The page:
12th Annual Celebration
Saturday, October 22, 2011
12PM - 12AM
EMBRACED RITUALS: Performers from different cultures around the world will offer their rituals, ceremonies and traditions to honor their departed loved ones.
12:00pm - 2:00pm:
MASANGA MARIMBA ENSEMBLE
Africa. The instruments used in this ensemble consist of 7 Zimbabwean marimbas of various sizes along with vocals, drums, percussion, saxophone and trumpet. The word "Masanga" comes from an African word that means the coming together of rivers or roads representing the meeting of African, Latin and American traditions in this group.
KIDS ART CENTER
12:00 pm - 8:00 pm Face Painting
12:00 pm - 8:00 pm Arts & Crafts Paint your Calavera
3:00 pm - 4:00 pm Enrique Brito Drawing Calavera Techniques
PROCESSION : The Transition of the Souls
2:00 pm & 7:00 pm MAYAN RITUALS
*Pijan Ajal by Eduardo Martinez
PIXAN-AJAL ensamble presents Mayan rutial about Funeral traditions, costumes and the cycle of life. Attire with ancient Mayan costume people will call out the soul of diety Chac Mool to dance at the rhythm ancient instruments Tepehuans (trumpets) Bubaleks (water drums) and Mayan Tunkul (drums).
AZTEC RITUALS ( throuought the cemetery)
*Telpochcalli Coyolxauhqui by Ruben Wallee*Citlalli by Elizabeth Becerra * Kalpulli Nezahualcoyotl by Enrique Flores *Danzas de Aztlan by Jose Melendez *Tepeyollot by Jose Melendez * Atlachinolli by Valeria Mora
The Day of the Dead celebrations in Mexico can be traced back to the indigenous cultures as far back as 2,500-3,000 years. These rituals celebrating the deaths of ancestors have been observed by these civilizations for centuries. In the pre-Hispanic era, it was common to keep skulls as trophies and display them during the rituals to symbolize death.
These early people believed that the souls of the dead return each year to visit with their living relatives. When the Spaniards arrived in the early fifteen hundreds, they discovered the Aztecs and their rituals with human skulls. The skulls were used to symbolize death and rebirth. The Spanish priests perceived the Aztec rituals to be barbaric and pagan. They began to 'help' these pagans by forcing them to assimilate into the Catholic Church. Adapting the indigenous people proved to be difficult, as they already had their own beloved and respected holy days that has endured until present times.
EL FANDANGO EN SU ESPLENDOR
Encuentro de "Son Jarocho" (Traditional Music from Mexico's South East Coast)
4 pm Conjunto Jardin
4 pm Son Mestizo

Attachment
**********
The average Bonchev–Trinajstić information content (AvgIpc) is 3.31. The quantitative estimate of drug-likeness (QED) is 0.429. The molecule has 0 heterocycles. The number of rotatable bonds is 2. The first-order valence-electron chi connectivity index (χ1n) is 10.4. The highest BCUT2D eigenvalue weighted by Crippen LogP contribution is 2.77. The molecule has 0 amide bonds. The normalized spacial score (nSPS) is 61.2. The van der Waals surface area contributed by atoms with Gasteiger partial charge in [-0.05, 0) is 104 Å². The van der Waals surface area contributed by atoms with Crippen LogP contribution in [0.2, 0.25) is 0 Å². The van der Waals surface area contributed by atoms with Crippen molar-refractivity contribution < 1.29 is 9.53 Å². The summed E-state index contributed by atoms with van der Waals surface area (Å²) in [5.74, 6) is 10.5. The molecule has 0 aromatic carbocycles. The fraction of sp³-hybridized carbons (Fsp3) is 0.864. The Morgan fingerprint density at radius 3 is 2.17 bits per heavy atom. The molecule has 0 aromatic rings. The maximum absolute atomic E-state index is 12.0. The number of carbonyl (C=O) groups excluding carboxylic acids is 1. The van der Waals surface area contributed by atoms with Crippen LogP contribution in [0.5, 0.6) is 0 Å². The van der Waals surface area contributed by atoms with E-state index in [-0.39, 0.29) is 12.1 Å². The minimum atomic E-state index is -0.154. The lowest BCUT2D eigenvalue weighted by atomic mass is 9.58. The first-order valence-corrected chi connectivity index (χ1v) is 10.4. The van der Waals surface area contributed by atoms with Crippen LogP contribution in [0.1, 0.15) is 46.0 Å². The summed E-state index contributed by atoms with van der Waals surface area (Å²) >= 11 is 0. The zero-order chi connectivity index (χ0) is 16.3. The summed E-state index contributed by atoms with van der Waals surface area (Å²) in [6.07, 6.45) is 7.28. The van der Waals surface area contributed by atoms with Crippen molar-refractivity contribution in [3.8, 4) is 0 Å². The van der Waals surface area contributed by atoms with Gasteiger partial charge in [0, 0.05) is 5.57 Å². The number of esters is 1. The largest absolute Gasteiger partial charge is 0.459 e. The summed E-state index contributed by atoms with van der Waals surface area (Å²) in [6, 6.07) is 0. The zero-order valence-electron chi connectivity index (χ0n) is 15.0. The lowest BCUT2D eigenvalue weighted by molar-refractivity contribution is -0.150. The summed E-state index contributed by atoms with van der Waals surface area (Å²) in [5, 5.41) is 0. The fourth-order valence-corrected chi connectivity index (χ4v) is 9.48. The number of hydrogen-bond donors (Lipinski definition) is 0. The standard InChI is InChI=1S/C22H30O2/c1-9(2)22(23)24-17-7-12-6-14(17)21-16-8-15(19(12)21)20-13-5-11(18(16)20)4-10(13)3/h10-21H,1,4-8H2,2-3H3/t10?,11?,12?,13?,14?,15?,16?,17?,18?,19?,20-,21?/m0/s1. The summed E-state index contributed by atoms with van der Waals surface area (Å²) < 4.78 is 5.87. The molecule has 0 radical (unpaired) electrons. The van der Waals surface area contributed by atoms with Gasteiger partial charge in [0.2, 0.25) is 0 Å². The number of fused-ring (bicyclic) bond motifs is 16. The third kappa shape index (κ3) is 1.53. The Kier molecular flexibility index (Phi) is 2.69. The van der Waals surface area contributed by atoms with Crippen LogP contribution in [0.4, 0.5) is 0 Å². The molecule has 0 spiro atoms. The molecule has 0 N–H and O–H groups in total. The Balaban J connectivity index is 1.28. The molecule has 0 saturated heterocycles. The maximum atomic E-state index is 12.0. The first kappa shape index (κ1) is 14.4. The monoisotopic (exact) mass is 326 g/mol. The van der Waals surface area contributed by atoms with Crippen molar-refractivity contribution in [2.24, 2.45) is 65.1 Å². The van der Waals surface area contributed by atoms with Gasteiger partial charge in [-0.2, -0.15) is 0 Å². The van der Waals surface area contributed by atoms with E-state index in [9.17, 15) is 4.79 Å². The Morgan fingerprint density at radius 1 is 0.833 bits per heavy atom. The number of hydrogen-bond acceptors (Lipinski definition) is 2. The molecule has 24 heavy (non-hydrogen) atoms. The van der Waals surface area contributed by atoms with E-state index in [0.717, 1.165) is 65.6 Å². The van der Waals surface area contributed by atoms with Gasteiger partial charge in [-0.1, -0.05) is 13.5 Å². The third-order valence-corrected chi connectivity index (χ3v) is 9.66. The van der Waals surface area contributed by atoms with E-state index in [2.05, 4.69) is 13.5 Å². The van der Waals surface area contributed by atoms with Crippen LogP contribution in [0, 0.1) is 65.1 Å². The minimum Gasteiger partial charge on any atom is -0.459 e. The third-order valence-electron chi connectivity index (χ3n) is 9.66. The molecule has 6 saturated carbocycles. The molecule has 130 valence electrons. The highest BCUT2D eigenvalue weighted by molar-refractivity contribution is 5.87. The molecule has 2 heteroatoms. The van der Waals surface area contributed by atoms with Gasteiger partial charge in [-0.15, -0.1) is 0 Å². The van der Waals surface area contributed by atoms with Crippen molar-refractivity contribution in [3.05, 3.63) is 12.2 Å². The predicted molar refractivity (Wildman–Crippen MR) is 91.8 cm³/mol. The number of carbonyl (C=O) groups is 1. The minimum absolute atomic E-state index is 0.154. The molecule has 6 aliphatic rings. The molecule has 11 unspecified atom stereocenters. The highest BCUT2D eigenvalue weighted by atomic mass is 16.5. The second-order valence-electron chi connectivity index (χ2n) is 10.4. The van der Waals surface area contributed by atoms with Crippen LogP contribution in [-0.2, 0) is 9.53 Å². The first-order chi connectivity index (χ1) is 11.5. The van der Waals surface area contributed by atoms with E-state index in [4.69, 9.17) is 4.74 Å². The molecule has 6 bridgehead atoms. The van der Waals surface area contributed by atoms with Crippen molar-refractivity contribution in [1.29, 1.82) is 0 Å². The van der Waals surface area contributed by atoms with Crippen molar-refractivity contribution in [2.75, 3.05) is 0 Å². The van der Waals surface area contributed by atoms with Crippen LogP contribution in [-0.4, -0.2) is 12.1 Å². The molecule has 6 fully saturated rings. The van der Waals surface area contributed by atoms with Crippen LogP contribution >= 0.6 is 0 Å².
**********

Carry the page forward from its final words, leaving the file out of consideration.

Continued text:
5 pm Ballet Internacional from Guadalajara
5 pm Ballet Tres Generaciones
6 pm Ballet Xanah
6 pm Desierto Son for Mexicali
7 pm Conjunto Tenecelomeh
8 pm Cambalache
8 pm El Taller de la Decima Espinela fromTalacotalpan, Veracruz
9 pm Porfirio Rosado, Rafael Figueroa, Carlos Rosario y Honorio Robledo
10 pm Special Performance of Patricio Hidalgo & Conga Jarocha
10:30 pm Los Hermanos Rios
11 pm Domingo Siete
CATHEDRAL EXHIBITING ARTIST
Adan Olea Robles * Alejandro Navia * Amber Churchhill * Ana Morales * Andrea (Grupo Chaneque * Antonio Pelayo * Art Chabolla * Miriam Chabolla * Arturo Lopez * Carlos Nieto * Cojoco * David Britton_El Maz * David Tafolla * Elizabeth Burgueno * Elizabeth Retolaza * Eric Quezada * Gabriela Zapata * Geo * Ginnette Rondeau * Hector Hernandez * Hector Silva * Joe Alvarez * John De Jesus * Johnny Benavides (Zurdoc) * Karla Chen * Karla Ely * Kathy Braceland * Katie Phillips * Lilian Escobar * Lisa Cabrera * Mavis Leahy * Michelle Chabot * Mireya alonzo*Orestes Gonzales * Oscar Navarro * Patrick Murillo * Paul Koudounaris * Robert Rosenblum*Santos Ramos * Sara Canchola * Steve O'Loughlin * Susana Sonji (Mari Posa) * Valarie Bermudez * Zero
Special presentation by Dr. Paul Koudounaris. Dr. Koudounaris is the author of The Empire of Death, a newly published book of photos and text which explores the history of bone-decorated religious sanctuaries, and the role of bones and other remains as tools for the veneration of the dead. This unique book was compiled over a five-year period, in which he traveled the world to visit over 70 surviving charnel houses and bone churches, many of which had not previously been studied. The photos in his book are destined to become classics of macabre art, and his research reveals the dialogue which once existed between the living and the dead as a meaningful part of spiritual life. www.empiredelamort.com
CATHEDRA CONTEMPORARY PERFORMANCES:
Choreograph vision of Salvador Corona & Beatriz Eugenia Vasquez.
4 pm & 9pm
- Ixchel or The Mayan
- Ave Maria, Contemporary Ballet